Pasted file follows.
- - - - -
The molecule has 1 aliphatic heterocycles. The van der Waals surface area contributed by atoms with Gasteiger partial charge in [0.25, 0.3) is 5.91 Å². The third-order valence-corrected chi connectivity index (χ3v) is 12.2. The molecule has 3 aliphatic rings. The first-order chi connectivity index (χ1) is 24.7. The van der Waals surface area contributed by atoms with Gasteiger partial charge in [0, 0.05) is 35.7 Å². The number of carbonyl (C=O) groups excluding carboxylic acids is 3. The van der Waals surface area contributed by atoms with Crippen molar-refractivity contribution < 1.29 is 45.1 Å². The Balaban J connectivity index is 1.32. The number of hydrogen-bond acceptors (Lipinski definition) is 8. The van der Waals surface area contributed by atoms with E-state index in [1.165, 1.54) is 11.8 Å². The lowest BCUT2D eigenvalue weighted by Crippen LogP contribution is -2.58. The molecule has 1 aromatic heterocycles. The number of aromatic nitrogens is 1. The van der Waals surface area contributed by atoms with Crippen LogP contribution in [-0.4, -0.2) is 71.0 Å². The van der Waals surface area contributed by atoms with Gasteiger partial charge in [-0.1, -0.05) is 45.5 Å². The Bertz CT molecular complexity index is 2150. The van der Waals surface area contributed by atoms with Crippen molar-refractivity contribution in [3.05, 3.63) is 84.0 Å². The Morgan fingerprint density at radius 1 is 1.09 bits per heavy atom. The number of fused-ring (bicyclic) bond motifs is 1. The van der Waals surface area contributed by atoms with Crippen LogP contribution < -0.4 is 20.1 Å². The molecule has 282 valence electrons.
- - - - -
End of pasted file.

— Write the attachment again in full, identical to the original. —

The molecule has 1 aliphatic heterocycles. The van der Waals surface area contributed by atoms with Gasteiger partial charge in [0.25, 0.3) is 5.91 Å². The third-order valence-corrected chi connectivity index (χ3v) is 12.2. The molecule has 3 aliphatic rings. The first-order chi connectivity index (χ1) is 24.7. The van der Waals surface area contributed by atoms with Gasteiger partial charge in [0, 0.05) is 35.7 Å². The number of carbonyl (C=O) groups excluding carboxylic acids is 3. The van der Waals surface area contributed by atoms with Crippen molar-refractivity contribution < 1.29 is 45.1 Å². The Balaban J connectivity index is 1.32. The number of hydrogen-bond acceptors (Lipinski definition) is 8. The van der Waals surface area contributed by atoms with E-state index in [1.165, 1.54) is 11.8 Å². The lowest BCUT2D eigenvalue weighted by Crippen LogP contribution is -2.58. The molecule has 1 aromatic heterocycles. The number of aromatic nitrogens is 1. The van der Waals surface area contributed by atoms with Crippen LogP contribution in [-0.4, -0.2) is 71.0 Å². The van der Waals surface area contributed by atoms with Gasteiger partial charge in [-0.1, -0.05) is 45.5 Å². The Bertz CT molecular complexity index is 2150. The van der Waals surface area contributed by atoms with Crippen molar-refractivity contribution in [3.05, 3.63) is 84.0 Å². The Morgan fingerprint density at radius 1 is 1.09 bits per heavy atom. The number of fused-ring (bicyclic) bond motifs is 1. The van der Waals surface area contributed by atoms with Crippen LogP contribution < -0.4 is 20.1 Å². The molecule has 282 valence electrons.